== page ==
Nearly even. That goes along with the 46 percent to 46 percent tie in the Pew Research Center poll (which gave the Democrats a 4-point edge on party identification without weighting) and the 48 percent to 48 percent tie in the Gallup poll (once weighted to reflect an underlying Democratic 4-point edge). Not to mention the two other recent national polls – Harris, Democracy Corps – that show the race within 1 point.
Perhaps all this is just a coincidence, but the pattern seems striking. Once you adjust for the apparent over-representation of Republican identifiers in some samples, the polls all seem to be saying the same thing: the race is a tie or very close to it.
Looking past the horse race result, there is another aspect of the new CBS/NYT poll that deserves emphasis. As Chris Bowers of MyDD points out in his insightful new essay, “Rapid Poll Movement Is a General Election Myth,” the new CBS/NYT poll is actually a lot worse for Bush than the CBS News poll released just a week earlier. That’s because, since the current poll is substantially more Republican than the earlier poll (which actually had a slight Democratic edge), Bush should actually have performed better than the earlier poll on the horse race and on indicators like job approval and right direction/wrong track in this poll, instead of about the same. That also means that if we adjust the current poll to correct the apparent surplus of Republicans, Bush’s performance on these indicators should actually decline below the measurements of the earlier poll.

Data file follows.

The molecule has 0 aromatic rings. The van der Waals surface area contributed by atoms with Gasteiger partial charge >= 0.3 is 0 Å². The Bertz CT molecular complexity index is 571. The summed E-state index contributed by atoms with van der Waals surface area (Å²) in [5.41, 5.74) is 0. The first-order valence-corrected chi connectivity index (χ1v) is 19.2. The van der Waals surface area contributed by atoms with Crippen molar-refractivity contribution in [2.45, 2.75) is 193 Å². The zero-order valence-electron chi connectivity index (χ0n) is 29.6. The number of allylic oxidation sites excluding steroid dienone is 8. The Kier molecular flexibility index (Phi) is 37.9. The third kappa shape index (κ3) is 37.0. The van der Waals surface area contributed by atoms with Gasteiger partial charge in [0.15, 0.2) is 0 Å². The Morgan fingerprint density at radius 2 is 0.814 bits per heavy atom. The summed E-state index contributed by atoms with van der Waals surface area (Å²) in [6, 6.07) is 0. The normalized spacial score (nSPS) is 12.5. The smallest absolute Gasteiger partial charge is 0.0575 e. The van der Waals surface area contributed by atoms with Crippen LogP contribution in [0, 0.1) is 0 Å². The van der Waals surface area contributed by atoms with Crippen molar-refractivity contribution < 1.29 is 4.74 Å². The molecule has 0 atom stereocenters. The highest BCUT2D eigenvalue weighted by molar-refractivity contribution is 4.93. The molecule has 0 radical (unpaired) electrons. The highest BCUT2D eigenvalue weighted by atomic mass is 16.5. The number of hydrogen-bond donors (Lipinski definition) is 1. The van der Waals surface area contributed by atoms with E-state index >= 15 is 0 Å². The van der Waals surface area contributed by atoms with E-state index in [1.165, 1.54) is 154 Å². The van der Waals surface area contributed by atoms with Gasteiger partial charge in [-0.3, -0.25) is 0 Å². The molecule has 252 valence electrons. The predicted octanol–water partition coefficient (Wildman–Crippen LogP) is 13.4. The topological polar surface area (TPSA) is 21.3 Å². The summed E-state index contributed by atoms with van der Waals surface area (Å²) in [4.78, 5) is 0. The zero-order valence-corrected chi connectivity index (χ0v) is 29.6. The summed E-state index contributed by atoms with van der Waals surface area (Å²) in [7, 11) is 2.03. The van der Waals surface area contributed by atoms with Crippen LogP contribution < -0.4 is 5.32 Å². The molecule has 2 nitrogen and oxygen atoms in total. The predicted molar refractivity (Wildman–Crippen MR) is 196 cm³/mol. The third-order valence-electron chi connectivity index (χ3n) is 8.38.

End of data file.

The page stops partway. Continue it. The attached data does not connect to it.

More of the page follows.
Since CBS News thoughtfully provides the overall result and the result broken down by party identification for each and every question in their survey, it is possible to estimate what Bush’s ratings would have looked like if there weren’t so many Republicans in the sample. Here are some examples, based on re-weighting the current poll to the 2000 exit poll distribution of partisanship:
Overall job approval: 49 percent approval/44 percent disapproval
Economic job approval: 42 percent/52 percent
Iraq job approval: 45 percent/51 percent
Campaign against terrorism job approval: 57 percent/37 percent
Right direction/wrong track: 40 percent/53 percent
In every case, these ratings are worse than they were a week ago, making the idea that the race is tightening up more plausible.
Of course, Kerry needs not just a tight race, but to pull ahead. Given Bush’s continued vulnerabilities, which these data highlight, Kerry’s got the opening to do so. We shall see if he is able to take advantage of this opening.
Persuadable Voters Still Not Persuaded
Annenberg Election Survey poll of 2,797 adults, released Sept. 15 (conducted Sept. 3–12 by Schulman, Ronca, Bucuvalas)
Whether the race is tied or Bush has a small lead, there is no denying that he has improved his position vis-à-vis Kerry over the past five weeks or so. However, evidence has been accumulating that he remains weak among the kind of independent and swing voters he needs to form an electoral majority.